Consciousness: From Perception to Reflection in the History of Philosophy

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Sara Heinämaa, Vili Lähteenmäki, Pauliina Remes
Springer Science & Business Media, Jul 16, 2007 - Philosophy - 366 pages
SARA HEINÄMAA,VILI LÄHTEENMÄKI AND PAULIINA REMES This book is about consciousness. It illuminates the concept in its complexity and richness, capturing its theoretical and philosophical significance as well as its problematic aspects. By taking a new look into the history of concepts, the collection questions several deep-seated assumptions about consciousness – assumptions both thematic and methodological. It argues that, even though our predecessors did not formulate their philosophical queries in terms of consciousness, they have much to offer to our current disputes concerning its central features, such as reflexivity, subjectivity and aboutness, as well as related themes, from selfhood to attention and embodiment. At the same time, the collection demonstrates that consciousness is not just an issue in the p- losophy of mind, but is bound to ontology, epistemology and moral theory. We can find premodern and early modern concepts and arguments that are interesting and even crucial to our own philosophical concerns, but we should not assume that these belong or contribute to any theory of mind isolated from metaphysical and ethical discussions: an argument that for us provides insightful descriptions of perception or self-awareness might to its writer have meant not just a theoretization of the soul or the mind, but also, and perhaps more importantly, a contribution to ethics or ontology.
 

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Contents

INTRODUCTION
1
CONSCIOUSNESS
6
INTENTIONALITY
10
SUBJECTIVITY
14
REFLEXIVITY AND REFLECTION
20
NATURALIZING CONSCIOUSNESS
23
ANCIENT AND ARABIC PHILOSOPHY
27
ON PLATOS LACK OF CONSCIOUSNESS
28
ORDERS OF CONSCIOUSNESS AND FORMS OF REFLEXIVITY IN DESCARTES
176
82 CONSCIOUSNESS AS THINKING OF THINKING
183
83 RUDIMENTARY AND REFLEXIVE CONSCIOUSNESS
186
84 THE THREE TYPES OF CONSCIOUSNESS AND INFINITE REGRESS
194
85 REFLEXIVITY AS INTENTIONAL STRUCTURE OF CONSCIOUSNESS AND AS PHENOMENAL GIVENNESS
197
86 RELATION OF REFLEXIVE CONSCIOUSNESS TO ATTENTIVE REFLECTION
199
THE STATUS OF CONSCIOUSNESS IN SPINOZAS CONCEPT OF MIND
203
91 CONSCIOUSNESS IN THE SEVENTEENTH CENTURY
204

12 WHY WHATITSLIKE DOESNT MATTER
33
13 OUR KIND OF SOUL
38
14 THE CONSEQUENCES OF MIND PHILEBUS
41
15 CONCLUSION
47
THE PROBLEM OF CONSCIOUSNESS IN ARISTOTLES PSYCHOLOGY
49
21 PERCEPTUAL CONSCIOUSNESS
51
22 EMOTIONS AND THINKING
57
23 SELFCONSCIOUSNESS AND ITS LIMITS
62
OWNNESS OF CONSCIOUS EXPERIENCE IN ANCIENT PHILOSOPHY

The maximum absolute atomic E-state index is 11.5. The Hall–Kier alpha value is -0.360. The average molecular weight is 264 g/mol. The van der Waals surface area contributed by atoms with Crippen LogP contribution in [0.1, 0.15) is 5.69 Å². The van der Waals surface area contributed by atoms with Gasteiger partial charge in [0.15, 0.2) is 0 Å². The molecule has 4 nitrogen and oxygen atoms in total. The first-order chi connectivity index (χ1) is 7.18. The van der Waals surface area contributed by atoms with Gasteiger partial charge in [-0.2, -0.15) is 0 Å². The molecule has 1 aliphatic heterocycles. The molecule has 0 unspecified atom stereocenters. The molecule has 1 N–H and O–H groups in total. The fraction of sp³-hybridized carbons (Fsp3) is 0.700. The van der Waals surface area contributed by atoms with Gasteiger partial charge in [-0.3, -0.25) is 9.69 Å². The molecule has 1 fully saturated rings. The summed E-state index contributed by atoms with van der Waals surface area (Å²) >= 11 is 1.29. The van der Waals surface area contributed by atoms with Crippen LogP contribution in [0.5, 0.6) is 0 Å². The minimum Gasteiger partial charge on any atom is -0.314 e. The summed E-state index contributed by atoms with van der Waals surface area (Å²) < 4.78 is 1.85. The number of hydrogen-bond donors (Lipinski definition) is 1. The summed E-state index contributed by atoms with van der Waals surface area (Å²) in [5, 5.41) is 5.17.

67
31 SUBJECTIVE AND OBJECTIVE?
69
32 BRANCHES OF OWNNESS
78
33 CONCLUSION
93
SENSEPERCEPTION AND SELFAWARENESS BEFORE AND AFTER AVICENNA
95
41 THE GREEK COMMENTATORS ON REFLECTION AND PERCEPTUAL AWARENESS
97
42 AVICENNA ON THE INTERNAL SENSES AND ANIMAL SELFAWARENESS
101
SELFEVIDENCE AND SELFINSPECTION
112
MEDIEVAL PHILOSOPHY AND EARLY MODERN THOUGHT
120
INTENTION AND PRESENCE THE NOTION OF PRESENTIALITAS IN THE FOURTEENTH CENTURY
123
51 FROM DUNS SCOTUS TO PETER AUREOLI
127
52 FROM AUREOLI TO PETER OF AILLY
136
THE STRUCTURE OF SELFCONSCIOUSNESS A FOURTEENTHCENTURY DEBATE
141
61 THE ACT OF AWARENESS
143
62 WILLIAM OCKHAMS THEORY
144
63 WALTER CHATTONS CRITIQUE
147
64 FURTHER PROBLEMS
149
65 ADAM WODEHAMS POSTSCRIPT
150
AUGUSTINE AND DESCARTES ON THE FUNCTION OF ATTENTION IN PERCEPTUAL AWARENESS
153
71 MODERN PSYCHOLOGICAL PERSPECTIVES
155
72 AUGUSTINE
158
73 DESCARTES
168
74 CONCLUSION
174
92 THE PROBLEM
211
93 TWO SOLUTIONS
212
94 PHILOSOPHY OF MIND SANS CONSCIOUSNESS
219
FROM KANT TO CONTEMPORARY DISCUSSIONS
221
HUMAN CONSCIOUSNESS AND ITS TRANSCENDENTAL CONDITIONS KANTS ANTICARTESIAN REVOLT
222
102 THE MODERN NEW WAY OF IDEAS
225
103 KANTS TRANSCENDENTAL GROUNDS FOR REJECTING CARTESIANISM
229
104 CONCLUSION
243
THE LIVING CONSCIOUSNESS OF THE GERMAN IDEALISTS
245
111 FICHTE
248
112 SCHELLING
253
113 HEGEL
259
114 CONCLUSION
264
THE HEIDELBERG SCHOOL AND THE LIMITS OF REFLECTION
266
122 THE HEIDELBERG SCHOOL
269
123 TUGENDHATS CRITICISM
279
124 CONCLUSION
281
CONTEMPORARY NATURALISM AND THE CONCEPT OF CONSCIOUSNESS
287
131 EPISTEMIC CONSCIOUSNESS
288
132 SUBJECTIVE QUALITATIVE CONSCIOUSNESS
291
133 NATURALISM
292
134 CONTEMPORARY NATURALISM AND THE CONCEPT OF CONSCIOUSNESS
297
135 CONCLUSION
307
SELFHOOD CONSCIOUSNESS AND EMBODIMENT A HUSSERLIAN APPROACH
310
ACTPOLE PERSON AND MONAD
313
142 PERSONHOOD AND EMBODIMENT
321
BIBLIOGRAPHY
329
NAME INDEX
355
SUBJECT INDEX
359
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